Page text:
From: Evolution: The Fossils Speak, but Hardly with One Voice
5. Far too much attention may be given to genes and DNA. So much current evolution thinking, including questionable fields like evolutionary psychology, depends on the alleged power of the gene. Does anyone remember that fellow who said in the early 90s that a CD of your genome is “you”?
Not even close. From the New Statesman: “According to a growing number of researchers, the standard story of the influence of genes is overblown. So many other factors influence how we turn out as individuals and how we evolve as a species that the fundamentals of biology need a rewrite.” “This is no storm in an academic tearoom,” a group of biologists wrote in the journal Nature recently: “It is a struggle for the very soul of the discipline.”
The gene isn’t even necessarily what we think. Diverse genomes can exist in a single person: Mothers’ cells may remain in their children and children’s cells in their mothers decades after childbirth. So that CD of your genome is both you and your mom?
There are some relatively new genes. There are also “hidden” genes that don’t show in current populations but might later. Some genes are not “junk” but also not strictly necessary either: “In the late 1990s a team of researchers at Stanford University created around 6,000 mutants of brewer’s yeast, each of them lacking a different single gene, and found that many of them thrived just as well as the unmutated yeast did.” No surprise there; successful life forms would feature redundant systems.
Some life forms can edit their genes extensively. Squid can, apparently. A researcher noted, “It was astonishing to find that 60 percent of the squid RNA transcripts were edited.” The iconic fruit fly is thought to edit only 3 percent of its makeup.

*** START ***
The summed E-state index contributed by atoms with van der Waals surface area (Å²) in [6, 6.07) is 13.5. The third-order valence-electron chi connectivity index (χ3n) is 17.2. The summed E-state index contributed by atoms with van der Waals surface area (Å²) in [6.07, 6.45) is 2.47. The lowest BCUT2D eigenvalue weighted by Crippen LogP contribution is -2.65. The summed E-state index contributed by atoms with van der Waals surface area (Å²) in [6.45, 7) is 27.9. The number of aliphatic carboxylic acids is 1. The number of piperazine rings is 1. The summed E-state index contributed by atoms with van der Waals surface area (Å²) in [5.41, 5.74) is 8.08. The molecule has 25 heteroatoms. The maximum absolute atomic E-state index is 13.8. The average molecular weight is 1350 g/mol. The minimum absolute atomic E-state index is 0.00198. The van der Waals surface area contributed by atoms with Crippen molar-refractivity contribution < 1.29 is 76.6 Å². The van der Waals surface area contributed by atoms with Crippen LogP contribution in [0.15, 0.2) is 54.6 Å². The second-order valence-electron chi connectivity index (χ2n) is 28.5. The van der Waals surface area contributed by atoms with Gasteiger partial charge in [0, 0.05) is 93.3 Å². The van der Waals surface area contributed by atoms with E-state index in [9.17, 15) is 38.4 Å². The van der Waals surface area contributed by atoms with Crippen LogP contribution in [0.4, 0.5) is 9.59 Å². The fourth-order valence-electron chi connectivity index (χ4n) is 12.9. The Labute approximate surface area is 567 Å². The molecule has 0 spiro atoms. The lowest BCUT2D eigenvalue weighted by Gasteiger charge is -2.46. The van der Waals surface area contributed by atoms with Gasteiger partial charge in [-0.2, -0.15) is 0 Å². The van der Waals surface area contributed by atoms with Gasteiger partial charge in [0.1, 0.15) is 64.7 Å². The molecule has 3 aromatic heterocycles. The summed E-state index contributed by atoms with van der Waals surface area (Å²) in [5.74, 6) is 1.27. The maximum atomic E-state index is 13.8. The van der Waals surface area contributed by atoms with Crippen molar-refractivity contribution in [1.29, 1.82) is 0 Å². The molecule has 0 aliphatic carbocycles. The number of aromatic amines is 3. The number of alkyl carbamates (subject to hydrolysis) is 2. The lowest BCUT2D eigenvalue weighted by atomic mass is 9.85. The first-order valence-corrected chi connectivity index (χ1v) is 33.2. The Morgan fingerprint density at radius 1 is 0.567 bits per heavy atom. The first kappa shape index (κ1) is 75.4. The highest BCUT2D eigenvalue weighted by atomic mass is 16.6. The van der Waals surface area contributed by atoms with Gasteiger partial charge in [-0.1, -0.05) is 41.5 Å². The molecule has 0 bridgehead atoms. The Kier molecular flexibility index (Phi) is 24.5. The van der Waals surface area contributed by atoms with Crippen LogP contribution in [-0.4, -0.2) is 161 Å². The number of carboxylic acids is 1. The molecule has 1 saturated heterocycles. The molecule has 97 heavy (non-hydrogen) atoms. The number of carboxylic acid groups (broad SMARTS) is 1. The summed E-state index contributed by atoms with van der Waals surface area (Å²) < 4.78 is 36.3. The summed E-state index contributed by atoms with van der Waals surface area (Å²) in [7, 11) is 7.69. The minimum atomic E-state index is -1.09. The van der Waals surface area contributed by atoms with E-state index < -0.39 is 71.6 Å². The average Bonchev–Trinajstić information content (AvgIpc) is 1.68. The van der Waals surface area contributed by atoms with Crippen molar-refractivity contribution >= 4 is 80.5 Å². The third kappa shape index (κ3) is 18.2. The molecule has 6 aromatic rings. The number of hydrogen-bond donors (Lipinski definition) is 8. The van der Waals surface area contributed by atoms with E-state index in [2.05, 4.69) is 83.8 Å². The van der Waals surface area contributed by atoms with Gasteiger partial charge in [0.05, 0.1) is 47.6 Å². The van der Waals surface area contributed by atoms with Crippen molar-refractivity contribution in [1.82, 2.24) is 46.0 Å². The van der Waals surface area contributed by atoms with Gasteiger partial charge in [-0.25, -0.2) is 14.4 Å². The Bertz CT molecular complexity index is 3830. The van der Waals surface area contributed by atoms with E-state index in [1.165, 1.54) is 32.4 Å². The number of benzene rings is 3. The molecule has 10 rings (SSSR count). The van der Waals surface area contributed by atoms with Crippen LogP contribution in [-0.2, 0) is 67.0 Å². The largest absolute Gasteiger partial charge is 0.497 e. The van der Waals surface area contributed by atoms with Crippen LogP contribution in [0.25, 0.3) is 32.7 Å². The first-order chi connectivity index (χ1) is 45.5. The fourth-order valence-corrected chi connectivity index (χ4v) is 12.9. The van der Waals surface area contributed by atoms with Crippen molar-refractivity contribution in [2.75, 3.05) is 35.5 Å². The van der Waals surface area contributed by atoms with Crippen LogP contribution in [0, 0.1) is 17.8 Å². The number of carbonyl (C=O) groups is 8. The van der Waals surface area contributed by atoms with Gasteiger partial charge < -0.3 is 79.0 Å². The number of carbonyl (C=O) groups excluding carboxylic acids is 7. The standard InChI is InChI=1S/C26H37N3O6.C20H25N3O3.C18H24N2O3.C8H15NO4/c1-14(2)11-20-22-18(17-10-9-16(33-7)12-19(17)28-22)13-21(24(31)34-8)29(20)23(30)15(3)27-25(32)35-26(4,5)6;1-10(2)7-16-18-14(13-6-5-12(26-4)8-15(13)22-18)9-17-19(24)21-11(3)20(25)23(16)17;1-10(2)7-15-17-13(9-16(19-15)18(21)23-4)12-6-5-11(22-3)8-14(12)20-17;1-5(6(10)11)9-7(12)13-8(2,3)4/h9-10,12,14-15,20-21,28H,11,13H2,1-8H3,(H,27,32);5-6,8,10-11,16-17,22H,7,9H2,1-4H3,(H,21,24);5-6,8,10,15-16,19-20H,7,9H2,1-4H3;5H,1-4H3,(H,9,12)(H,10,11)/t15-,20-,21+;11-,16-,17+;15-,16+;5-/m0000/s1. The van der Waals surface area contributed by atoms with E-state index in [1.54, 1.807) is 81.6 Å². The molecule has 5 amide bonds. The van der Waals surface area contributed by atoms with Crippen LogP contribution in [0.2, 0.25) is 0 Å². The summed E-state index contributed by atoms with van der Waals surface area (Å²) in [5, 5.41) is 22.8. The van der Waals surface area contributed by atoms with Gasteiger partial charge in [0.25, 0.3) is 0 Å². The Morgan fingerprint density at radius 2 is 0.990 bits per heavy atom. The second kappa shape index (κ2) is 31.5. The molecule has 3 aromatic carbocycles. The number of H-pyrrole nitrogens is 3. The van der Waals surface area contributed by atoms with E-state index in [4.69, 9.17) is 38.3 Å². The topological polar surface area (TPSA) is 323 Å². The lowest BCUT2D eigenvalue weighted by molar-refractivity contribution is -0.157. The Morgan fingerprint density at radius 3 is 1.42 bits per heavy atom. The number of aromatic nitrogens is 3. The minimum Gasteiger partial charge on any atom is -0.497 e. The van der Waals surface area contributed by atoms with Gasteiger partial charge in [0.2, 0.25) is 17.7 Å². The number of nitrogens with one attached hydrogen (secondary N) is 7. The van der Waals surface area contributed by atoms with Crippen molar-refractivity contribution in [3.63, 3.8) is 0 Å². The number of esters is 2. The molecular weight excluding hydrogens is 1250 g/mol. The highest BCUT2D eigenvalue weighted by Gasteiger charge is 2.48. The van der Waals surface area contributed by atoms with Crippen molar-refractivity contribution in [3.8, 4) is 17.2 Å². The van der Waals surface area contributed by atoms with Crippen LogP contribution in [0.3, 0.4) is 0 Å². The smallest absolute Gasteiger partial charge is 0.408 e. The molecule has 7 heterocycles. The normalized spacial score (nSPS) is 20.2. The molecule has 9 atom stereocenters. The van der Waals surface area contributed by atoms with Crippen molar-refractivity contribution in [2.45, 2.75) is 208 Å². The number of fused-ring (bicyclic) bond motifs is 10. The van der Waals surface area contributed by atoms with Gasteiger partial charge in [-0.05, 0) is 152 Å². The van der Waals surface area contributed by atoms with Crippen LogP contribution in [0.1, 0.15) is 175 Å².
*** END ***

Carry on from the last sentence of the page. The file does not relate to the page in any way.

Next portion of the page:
Some species can have more than one genetic origin. Polyploidy, which means that the species has two complete sets of chromosomes, has been identified in a mimulus plant in Scotland. We learn that polyploids “are common among plants, as well as among certain groups of fish and amphibians. For instance, some salamanders, frogs, and leeches are polyploids.” and “Mimulus peregrinus is an example of how some branches can come back together again and spawn new species that are in part the combination of their ancestors.”
Basic claims about inheritance principles are also coming under fire. Researchers recently found that Mendel’s “law of segregation” (an equal probability of inheriting each of two copies of each gene from both parents)doesn’t always hold. We now learn, “For years, scientists had evidence that this law was being broken in mammals, but they didn’t know how.” Apparently, female mice pass on one copy of the R2d2 gene more frequently than the other copy. This finding, if it holds, matters because the probability of heritable illness is calculated by doctors assuming Mendel’s Law. But maybe it’s not a law.
Not surprisingly, some respected researchers now <href=”#ref-list-1″>question the amount of attention given to the gene as such. A recent Royal Society paper denotes genes as “merely a means of specifying polypeptides.” Whether the researchers are right or wrong, they add to a growing chorus against the vision of evolution that started with Darwin and was revived by Mendelian genetics, as natural selection acting on random mutation of genes to create the world of life we see around us.More.